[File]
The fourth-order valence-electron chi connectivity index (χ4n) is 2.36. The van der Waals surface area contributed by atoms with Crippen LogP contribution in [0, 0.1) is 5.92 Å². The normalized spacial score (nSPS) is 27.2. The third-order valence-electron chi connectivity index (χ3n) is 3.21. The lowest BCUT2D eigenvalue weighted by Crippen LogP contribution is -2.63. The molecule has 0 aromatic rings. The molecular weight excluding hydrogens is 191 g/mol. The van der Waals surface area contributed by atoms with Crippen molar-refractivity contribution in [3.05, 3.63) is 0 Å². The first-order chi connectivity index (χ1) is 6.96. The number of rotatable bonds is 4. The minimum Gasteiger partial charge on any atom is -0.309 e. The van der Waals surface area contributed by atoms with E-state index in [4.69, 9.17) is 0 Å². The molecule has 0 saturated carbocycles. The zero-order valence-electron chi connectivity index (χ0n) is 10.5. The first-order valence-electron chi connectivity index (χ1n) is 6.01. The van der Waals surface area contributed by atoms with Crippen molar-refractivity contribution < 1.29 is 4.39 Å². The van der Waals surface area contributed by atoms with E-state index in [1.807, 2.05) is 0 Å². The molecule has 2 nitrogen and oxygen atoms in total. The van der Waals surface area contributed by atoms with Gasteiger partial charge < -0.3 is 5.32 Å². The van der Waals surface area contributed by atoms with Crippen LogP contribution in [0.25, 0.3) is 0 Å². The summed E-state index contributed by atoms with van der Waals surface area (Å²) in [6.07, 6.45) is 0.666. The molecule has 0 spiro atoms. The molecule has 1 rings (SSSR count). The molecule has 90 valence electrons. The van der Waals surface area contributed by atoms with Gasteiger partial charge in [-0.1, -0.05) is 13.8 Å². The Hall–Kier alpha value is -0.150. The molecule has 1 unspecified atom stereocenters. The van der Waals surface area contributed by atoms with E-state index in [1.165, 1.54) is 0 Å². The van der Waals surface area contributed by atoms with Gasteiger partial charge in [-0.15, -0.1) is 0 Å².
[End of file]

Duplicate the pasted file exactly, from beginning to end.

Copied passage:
The fourth-order valence-electron chi connectivity index (χ4n) is 2.36. The van der Waals surface area contributed by atoms with Crippen LogP contribution in [0, 0.1) is 5.92 Å². The normalized spacial score (nSPS) is 27.2. The third-order valence-electron chi connectivity index (χ3n) is 3.21. The lowest BCUT2D eigenvalue weighted by Crippen LogP contribution is -2.63. The molecule has 0 aromatic rings. The molecular weight excluding hydrogens is 191 g/mol. The van der Waals surface area contributed by atoms with Crippen molar-refractivity contribution in [3.05, 3.63) is 0 Å². The first-order chi connectivity index (χ1) is 6.96. The number of rotatable bonds is 4. The minimum Gasteiger partial charge on any atom is -0.309 e. The van der Waals surface area contributed by atoms with E-state index in [4.69, 9.17) is 0 Å². The molecule has 0 saturated carbocycles. The zero-order valence-electron chi connectivity index (χ0n) is 10.5. The first-order valence-electron chi connectivity index (χ1n) is 6.01. The van der Waals surface area contributed by atoms with Crippen molar-refractivity contribution < 1.29 is 4.39 Å². The van der Waals surface area contributed by atoms with E-state index in [1.807, 2.05) is 0 Å². The molecule has 2 nitrogen and oxygen atoms in total. The van der Waals surface area contributed by atoms with Gasteiger partial charge < -0.3 is 5.32 Å². The van der Waals surface area contributed by atoms with Crippen LogP contribution in [0.25, 0.3) is 0 Å². The summed E-state index contributed by atoms with van der Waals surface area (Å²) in [6.07, 6.45) is 0.666. The molecule has 0 spiro atoms. The molecule has 1 rings (SSSR count). The molecule has 90 valence electrons. The van der Waals surface area contributed by atoms with Gasteiger partial charge in [-0.1, -0.05) is 13.8 Å². The Hall–Kier alpha value is -0.150. The molecule has 1 unspecified atom stereocenters. The van der Waals surface area contributed by atoms with E-state index in [1.165, 1.54) is 0 Å². The van der Waals surface area contributed by atoms with Gasteiger partial charge in [-0.15, -0.1) is 0 Å².